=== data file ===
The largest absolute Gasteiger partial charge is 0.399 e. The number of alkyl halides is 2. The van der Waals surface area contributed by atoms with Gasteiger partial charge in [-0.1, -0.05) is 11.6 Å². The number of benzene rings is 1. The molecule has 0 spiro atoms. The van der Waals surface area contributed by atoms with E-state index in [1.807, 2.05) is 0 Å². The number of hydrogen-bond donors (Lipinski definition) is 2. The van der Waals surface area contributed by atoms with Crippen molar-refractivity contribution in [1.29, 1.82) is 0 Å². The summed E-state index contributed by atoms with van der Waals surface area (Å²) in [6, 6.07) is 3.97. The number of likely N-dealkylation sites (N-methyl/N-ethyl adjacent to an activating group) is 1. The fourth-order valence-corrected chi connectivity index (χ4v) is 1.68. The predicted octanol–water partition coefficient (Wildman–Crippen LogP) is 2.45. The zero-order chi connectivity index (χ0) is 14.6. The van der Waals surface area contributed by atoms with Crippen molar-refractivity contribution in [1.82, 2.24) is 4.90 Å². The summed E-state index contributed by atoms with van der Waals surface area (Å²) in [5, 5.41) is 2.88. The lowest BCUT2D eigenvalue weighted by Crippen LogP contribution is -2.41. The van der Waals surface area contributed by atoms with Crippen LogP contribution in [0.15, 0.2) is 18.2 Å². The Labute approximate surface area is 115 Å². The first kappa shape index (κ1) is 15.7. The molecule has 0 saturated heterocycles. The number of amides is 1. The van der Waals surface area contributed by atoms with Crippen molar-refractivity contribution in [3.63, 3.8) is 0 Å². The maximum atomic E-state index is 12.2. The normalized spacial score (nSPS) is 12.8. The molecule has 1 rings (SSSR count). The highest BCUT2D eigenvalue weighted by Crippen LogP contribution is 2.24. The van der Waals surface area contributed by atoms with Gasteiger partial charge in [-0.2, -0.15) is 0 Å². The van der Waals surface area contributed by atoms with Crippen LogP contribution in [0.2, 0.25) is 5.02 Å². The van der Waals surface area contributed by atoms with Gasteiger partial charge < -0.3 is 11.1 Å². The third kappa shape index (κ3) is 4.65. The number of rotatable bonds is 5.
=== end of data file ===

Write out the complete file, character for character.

The largest absolute Gasteiger partial charge is 0.399 e. The number of alkyl halides is 2. The van der Waals surface area contributed by atoms with Gasteiger partial charge in [-0.1, -0.05) is 11.6 Å². The number of benzene rings is 1. The molecule has 0 spiro atoms. The van der Waals surface area contributed by atoms with E-state index in [1.807, 2.05) is 0 Å². The number of hydrogen-bond donors (Lipinski definition) is 2. The van der Waals surface area contributed by atoms with Crippen molar-refractivity contribution in [1.29, 1.82) is 0 Å². The summed E-state index contributed by atoms with van der Waals surface area (Å²) in [6, 6.07) is 3.97. The number of likely N-dealkylation sites (N-methyl/N-ethyl adjacent to an activating group) is 1. The fourth-order valence-corrected chi connectivity index (χ4v) is 1.68. The predicted octanol–water partition coefficient (Wildman–Crippen LogP) is 2.45. The zero-order chi connectivity index (χ0) is 14.6. The van der Waals surface area contributed by atoms with Crippen molar-refractivity contribution in [1.82, 2.24) is 4.90 Å². The summed E-state index contributed by atoms with van der Waals surface area (Å²) in [5, 5.41) is 2.88. The lowest BCUT2D eigenvalue weighted by Crippen LogP contribution is -2.41. The van der Waals surface area contributed by atoms with Crippen LogP contribution in [0.15, 0.2) is 18.2 Å². The Labute approximate surface area is 115 Å². The first kappa shape index (κ1) is 15.7. The molecule has 0 saturated heterocycles. The number of amides is 1. The van der Waals surface area contributed by atoms with Crippen molar-refractivity contribution in [3.63, 3.8) is 0 Å². The maximum atomic E-state index is 12.2. The normalized spacial score (nSPS) is 12.8. The molecule has 1 rings (SSSR count). The highest BCUT2D eigenvalue weighted by Crippen LogP contribution is 2.24. The van der Waals surface area contributed by atoms with Gasteiger partial charge in [-0.2, -0.15) is 0 Å². The van der Waals surface area contributed by atoms with Crippen LogP contribution in [0.2, 0.25) is 5.02 Å². The van der Waals surface area contributed by atoms with Gasteiger partial charge < -0.3 is 11.1 Å². The third kappa shape index (κ3) is 4.65. The number of rotatable bonds is 5.